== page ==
Rebecca Ferguson

REVIEW: Mission: Impossible – Fallout (2018)

Ethan Hunt (Tom Cruise) and his team race against time to find some missing plutonium. As his team travel around the world on the tail of a terrorist organisation, they encounter old enemies and old friends and Ethan begins to doubt who he can trust.

Mission: Impossible – Fallout is the sixth film in a franchise that has been going for 22 years now. This is the first film in the series that has a returning director, Christopher McQuarrie, and it’s the first one that’s more of a direct sequel. Generally, the Mission: Impossible films can stand apart from one another as the only connecting features are Tom Cruise’s Ethan Hunt and Ving Rhames’ Luther Stickell, and while you can certainly follow what’s happening in Fallout without seeing Rogue Nation, having that prior knowledge adds extra depth to characters and their motivations.

This is a franchise known from its stunts and in many ways, Fallout is one thrilling set piece after another. There’s electric fight sequences – the standout being Hunt and CIA Agent Walker (Henry Cavill) against a suspected terrorist in a bathroom – chase sequences that go from a car chase to a motorbike chase seamlessly, and there’s Tom Cruise jumping from buildings, dangling from helicopters and doing a HALO jump from 25,000 feet. These are all edge of your seat stuff. The action sequences and stunts are all shot well, there’s no shaky cam here, and knowing that it’s Tom Cruise who is putting himself in dangerous situations to entertain adds to the drama.

The stunts are spectacular and jaw-dropping, but thanks to the script and performances Fallout isn’t style over substance. There’s a lot of heart in this film, as Ethan is a man who has his regrets and his principles, mainly not wanting to trade the life of one person for the lives of millions. The relationships Ethan has formed over the course of this franchise are a major part of his motivations and the story as a whole.

The plot itself is full of twists and turns, some more obvious than others, with many characters having hidden agendas. Isla Faust (Rebecca Ferguson) returns with her own mission while head of the CIA Erica Sloane (Angela Bassett) doesn’t trust Hunt so puts Walker, a trained assassin, on his team. These combinations of characters, new and old, lead to some brilliant dialogue and chemistry. There is humour to be found from Fallout, and it’s not Simon Pegg’s Benji being comic relief. The humour here is very natural, coming from characters finding themselves in increasingly unpredictable situations, and the laughs never take away from the moments of tension or drama.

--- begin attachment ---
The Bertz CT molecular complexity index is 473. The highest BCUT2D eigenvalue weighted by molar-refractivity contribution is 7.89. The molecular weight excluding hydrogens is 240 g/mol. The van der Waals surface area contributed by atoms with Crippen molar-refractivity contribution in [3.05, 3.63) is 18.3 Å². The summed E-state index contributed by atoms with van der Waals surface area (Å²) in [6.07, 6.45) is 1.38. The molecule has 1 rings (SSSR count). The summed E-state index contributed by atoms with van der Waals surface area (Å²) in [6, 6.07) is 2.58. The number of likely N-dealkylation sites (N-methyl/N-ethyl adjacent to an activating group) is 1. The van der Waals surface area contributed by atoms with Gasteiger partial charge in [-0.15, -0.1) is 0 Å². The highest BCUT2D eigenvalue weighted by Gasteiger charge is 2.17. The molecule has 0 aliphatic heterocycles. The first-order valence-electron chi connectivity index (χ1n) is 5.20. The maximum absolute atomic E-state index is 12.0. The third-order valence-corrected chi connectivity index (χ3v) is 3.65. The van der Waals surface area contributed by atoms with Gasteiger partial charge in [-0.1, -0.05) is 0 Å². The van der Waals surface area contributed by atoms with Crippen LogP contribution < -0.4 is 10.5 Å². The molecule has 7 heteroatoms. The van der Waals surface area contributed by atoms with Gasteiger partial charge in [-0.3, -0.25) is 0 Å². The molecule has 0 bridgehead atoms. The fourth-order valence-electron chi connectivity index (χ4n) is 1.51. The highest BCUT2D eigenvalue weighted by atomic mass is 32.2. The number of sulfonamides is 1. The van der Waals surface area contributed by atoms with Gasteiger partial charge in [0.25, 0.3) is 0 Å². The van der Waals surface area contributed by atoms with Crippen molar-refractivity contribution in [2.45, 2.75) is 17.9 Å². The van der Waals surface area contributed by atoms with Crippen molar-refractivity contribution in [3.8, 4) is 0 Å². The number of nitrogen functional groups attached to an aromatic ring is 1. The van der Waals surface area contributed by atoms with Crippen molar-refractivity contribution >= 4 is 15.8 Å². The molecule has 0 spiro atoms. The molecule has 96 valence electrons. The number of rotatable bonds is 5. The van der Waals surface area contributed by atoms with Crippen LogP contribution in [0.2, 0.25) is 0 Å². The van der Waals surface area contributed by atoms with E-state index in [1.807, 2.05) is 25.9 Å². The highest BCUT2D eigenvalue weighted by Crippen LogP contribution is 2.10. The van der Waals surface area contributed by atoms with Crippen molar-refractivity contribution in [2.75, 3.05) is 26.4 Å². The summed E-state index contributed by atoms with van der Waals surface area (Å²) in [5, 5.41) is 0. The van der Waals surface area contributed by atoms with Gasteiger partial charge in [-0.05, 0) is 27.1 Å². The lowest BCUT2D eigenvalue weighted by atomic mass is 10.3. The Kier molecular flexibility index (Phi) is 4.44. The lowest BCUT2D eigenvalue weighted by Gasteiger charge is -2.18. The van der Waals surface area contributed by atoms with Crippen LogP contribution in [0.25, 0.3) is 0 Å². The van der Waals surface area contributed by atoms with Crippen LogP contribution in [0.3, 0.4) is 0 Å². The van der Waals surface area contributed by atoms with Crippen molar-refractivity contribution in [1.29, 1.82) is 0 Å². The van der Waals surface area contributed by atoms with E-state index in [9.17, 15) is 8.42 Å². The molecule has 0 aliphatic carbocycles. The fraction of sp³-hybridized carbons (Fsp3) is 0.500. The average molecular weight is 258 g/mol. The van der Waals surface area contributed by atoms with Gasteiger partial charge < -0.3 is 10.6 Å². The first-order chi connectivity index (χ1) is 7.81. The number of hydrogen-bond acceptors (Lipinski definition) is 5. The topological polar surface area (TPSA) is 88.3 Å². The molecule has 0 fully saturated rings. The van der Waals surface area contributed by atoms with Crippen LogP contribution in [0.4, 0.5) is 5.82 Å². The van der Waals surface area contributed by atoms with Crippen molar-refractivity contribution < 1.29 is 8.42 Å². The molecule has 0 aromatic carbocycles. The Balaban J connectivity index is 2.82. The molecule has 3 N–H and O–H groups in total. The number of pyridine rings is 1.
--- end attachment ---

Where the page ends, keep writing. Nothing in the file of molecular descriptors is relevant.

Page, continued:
Mission: Impossible – Fallout is a tense, relentless action-packed thrill ride. It’s a technically brilliant film, from Lorne Balfe’s score to the beautiful cinematography from Rob Hardy. Fallout is a film where every aspect of it shines. 5/5.

Advertisements

REVIEW: Mission: Impossible – Rogue Nation (2015)

When the IMF is dissolved, Ethan Hunt (Tom Cruise) is on a mission to find out the truth about the Syndicate – an international rogue organisation as highly skilled as the IMF were. As he tries to track down a mystery figure, he encounters Isla Faust (Rebecca Ferguson), a woman with her own agenda. Ethan and the remnants of his team are unsure if they can trust her, but they may not have a choice as the Syndicate steps up their dangerous game.

Rogue Nation starts off with one of the biggest stunts in the series which is a thrill ride and shows you just what the Mission Impossible series is about. Unfortunately, the film can never really top that. It’s still a well-paced action film with some great fights, car chases and stunts and it’s also a lot of fun.

Rogue Nation has more of a spy thriller feel to it that the first Mission: Impossible had. It has shady agents with their own agendas, there’s the head of the CIA Alan Hunley (Alec Baldwin) breathing down Agents Brandt (Jeremy Renner) and Dunn’s (Simon Pegg) necks, as they try and aid Ethan without being detected, and a villain who is more like a ghost that Ethan is constantly chasing after. Rogue Nation does a good job blending together the action spectacle and the espionage thriller aspects to make an entertaining and exciting film.

Isla Faust is a fascinating character. She’s not just the female-version of Ethan Hunt (which she so easily could’ve been), she has her own motivations, flaws and personality. She’s a skilled fighter, she’s smart and is the kind of character that you believe is a badass secret agent.

The final showdown in Rogue Nation is more of character-driven one rather than a spectacular action sequence. This makes it tense as it involves characters you’ve seen across a number of films now so have seen their relationship grow. 4/5.